Bottle Washing

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I may have mentioned once or twice that I've taken up brewing beer. There's plenty of pleasure and joy in beer making. The drinking it part is the most fun, of course, but watching the pot boil and smelling the malty-hoppy aroma is pretty fun, too. Planning out the next batch--that's pretty awesome. Reading about beer is also really cool. Truth be told, though, the biggest part of brewing beer is just sitting around and waiting for yeast to do what yeast naturally does, and most of the rest is janitorial work. I have a batch of brown ale downstairs fermenting away. It will be due for bottling in another week or so, but that means I need to have bottles to put it in. Turns out, while you can buy empty bottles to use for bottling your homebrew, for just a little bit more money you can instead buy bottles filled with actual beer. You just drink the beer to get an empty bottle, which is kind of like winning twice on a single play. The problem with using emptied beer bottles is that you have to clean the empties (which is one of the many examples of the janitorial aspects of homebrewing). [Warning to those trying this at home: the dish soap by the sink in the picture above isn't what I used for the bottle-cleaning, and it isn't what you want to use either--Oxiclean is a better bet]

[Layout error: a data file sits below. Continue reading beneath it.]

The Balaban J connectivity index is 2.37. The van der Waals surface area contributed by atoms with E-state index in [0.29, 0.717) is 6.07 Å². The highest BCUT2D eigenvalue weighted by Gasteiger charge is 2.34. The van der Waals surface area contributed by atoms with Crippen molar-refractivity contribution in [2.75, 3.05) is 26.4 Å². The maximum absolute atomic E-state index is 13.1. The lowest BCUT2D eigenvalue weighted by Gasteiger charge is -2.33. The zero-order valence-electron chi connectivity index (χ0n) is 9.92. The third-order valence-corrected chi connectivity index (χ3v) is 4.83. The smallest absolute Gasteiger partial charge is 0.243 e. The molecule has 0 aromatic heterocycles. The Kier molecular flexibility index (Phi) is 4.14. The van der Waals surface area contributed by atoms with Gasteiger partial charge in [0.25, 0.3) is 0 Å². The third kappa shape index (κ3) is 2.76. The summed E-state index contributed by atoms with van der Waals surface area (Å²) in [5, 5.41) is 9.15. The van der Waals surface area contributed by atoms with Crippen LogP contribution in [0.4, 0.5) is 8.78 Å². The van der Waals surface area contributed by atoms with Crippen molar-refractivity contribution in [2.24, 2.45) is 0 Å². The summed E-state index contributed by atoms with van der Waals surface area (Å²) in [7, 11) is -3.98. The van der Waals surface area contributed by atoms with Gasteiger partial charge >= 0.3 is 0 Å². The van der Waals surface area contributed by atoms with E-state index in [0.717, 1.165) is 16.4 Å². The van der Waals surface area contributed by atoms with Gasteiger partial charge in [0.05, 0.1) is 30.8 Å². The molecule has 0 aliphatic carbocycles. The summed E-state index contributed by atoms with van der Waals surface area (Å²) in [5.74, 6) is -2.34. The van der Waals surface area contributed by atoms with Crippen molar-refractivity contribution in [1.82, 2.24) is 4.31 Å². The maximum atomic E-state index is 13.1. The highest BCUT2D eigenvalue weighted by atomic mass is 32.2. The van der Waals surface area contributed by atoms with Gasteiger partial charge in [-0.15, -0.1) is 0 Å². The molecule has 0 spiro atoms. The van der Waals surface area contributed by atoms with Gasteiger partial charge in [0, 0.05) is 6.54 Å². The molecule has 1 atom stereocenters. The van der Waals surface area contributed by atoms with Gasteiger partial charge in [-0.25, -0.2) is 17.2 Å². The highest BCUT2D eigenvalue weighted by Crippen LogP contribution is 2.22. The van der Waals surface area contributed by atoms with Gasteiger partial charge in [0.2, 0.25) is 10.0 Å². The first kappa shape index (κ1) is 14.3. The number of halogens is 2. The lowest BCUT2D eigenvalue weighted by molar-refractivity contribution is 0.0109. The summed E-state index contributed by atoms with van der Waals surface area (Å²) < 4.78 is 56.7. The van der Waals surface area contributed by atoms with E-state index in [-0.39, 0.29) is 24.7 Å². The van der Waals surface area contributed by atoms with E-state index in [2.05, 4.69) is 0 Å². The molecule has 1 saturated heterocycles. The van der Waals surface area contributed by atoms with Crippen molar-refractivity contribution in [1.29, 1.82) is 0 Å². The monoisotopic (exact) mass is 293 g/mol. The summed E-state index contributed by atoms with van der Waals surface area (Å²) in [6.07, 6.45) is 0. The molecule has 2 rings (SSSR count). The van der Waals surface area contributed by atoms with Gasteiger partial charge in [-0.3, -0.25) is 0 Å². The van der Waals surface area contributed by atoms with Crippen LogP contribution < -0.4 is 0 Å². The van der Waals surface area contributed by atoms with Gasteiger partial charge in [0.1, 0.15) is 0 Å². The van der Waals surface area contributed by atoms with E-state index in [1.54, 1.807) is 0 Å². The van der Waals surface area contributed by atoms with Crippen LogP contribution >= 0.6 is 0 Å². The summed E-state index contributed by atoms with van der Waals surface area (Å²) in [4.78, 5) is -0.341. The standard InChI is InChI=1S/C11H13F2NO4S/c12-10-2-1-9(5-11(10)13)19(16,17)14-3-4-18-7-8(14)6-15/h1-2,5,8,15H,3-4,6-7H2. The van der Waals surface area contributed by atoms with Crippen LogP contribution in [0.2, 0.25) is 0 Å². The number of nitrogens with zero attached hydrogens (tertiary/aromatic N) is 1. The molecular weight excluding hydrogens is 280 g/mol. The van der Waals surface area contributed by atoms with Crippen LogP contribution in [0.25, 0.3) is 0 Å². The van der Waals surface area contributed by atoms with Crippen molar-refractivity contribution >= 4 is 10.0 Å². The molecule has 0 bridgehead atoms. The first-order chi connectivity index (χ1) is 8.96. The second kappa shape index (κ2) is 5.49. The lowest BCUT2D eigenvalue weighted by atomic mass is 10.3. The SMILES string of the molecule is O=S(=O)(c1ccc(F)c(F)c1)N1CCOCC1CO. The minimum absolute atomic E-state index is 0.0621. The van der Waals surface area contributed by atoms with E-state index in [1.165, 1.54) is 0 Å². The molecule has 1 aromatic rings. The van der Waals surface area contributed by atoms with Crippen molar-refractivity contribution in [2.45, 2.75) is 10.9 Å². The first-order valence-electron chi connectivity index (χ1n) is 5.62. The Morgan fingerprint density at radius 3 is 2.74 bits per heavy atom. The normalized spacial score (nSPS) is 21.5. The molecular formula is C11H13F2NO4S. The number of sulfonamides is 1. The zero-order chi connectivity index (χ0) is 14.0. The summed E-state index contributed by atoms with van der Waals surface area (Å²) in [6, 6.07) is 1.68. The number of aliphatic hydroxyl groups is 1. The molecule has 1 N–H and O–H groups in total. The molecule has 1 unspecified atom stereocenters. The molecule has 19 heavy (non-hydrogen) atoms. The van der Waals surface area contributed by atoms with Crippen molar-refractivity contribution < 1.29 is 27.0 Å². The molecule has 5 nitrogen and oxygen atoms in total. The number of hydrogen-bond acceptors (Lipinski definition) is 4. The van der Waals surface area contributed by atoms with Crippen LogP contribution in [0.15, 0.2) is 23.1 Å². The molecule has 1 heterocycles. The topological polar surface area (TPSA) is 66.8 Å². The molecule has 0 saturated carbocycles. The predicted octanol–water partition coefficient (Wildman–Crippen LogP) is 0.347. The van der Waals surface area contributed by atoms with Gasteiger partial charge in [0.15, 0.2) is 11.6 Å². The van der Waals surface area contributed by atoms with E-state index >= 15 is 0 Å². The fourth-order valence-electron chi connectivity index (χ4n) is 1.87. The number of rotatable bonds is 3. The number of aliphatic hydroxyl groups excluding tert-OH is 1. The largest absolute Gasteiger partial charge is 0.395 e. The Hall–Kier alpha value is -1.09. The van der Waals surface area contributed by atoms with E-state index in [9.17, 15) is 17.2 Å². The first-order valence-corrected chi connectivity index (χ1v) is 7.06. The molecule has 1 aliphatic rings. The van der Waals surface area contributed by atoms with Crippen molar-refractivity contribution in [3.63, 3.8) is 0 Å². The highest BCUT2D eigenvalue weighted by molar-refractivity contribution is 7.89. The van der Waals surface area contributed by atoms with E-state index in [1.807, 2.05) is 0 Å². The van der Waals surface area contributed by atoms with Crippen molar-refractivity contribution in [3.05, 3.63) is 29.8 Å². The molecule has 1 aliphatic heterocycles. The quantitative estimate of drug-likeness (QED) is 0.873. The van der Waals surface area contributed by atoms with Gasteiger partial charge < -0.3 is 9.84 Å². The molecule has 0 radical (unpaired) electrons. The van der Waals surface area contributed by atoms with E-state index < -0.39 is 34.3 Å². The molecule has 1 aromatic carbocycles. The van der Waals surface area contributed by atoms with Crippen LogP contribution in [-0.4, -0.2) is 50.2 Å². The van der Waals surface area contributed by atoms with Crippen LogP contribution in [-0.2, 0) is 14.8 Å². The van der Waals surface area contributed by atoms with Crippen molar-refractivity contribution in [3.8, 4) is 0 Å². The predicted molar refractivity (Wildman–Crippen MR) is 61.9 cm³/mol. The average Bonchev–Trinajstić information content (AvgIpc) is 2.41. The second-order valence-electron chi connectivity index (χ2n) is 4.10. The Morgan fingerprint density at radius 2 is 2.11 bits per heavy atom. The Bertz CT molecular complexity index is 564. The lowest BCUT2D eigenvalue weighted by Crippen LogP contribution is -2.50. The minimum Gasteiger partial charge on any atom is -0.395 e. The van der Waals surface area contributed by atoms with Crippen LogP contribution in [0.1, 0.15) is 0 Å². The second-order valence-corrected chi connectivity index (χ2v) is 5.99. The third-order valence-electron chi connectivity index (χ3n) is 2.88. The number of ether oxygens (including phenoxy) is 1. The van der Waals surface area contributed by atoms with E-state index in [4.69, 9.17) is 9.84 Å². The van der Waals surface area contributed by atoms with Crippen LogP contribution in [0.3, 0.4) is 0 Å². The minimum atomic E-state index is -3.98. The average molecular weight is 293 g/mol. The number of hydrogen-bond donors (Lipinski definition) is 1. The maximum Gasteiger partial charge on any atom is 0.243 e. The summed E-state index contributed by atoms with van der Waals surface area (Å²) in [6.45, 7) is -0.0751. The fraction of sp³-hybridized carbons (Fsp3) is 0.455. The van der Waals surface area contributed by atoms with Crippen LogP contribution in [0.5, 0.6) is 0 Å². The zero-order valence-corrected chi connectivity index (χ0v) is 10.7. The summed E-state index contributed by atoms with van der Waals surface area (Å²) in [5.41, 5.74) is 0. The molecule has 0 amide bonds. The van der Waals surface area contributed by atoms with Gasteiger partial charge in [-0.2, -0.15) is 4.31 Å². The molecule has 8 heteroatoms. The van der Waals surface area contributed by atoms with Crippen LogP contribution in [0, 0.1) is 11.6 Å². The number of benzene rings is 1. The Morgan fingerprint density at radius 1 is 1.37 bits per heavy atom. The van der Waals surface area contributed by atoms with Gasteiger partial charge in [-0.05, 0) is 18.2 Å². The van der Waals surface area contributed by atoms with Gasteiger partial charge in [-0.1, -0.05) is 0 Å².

Washing bottles isn't glamorous or exciting, but it's something you have to do if you ever want to drink your beer. It's the little tedious jobs like washing bottles that make the exciting jobs like boiling your wort pay off with actual drinking of yummy beer.

I think that principle may apply more widely than just making beer.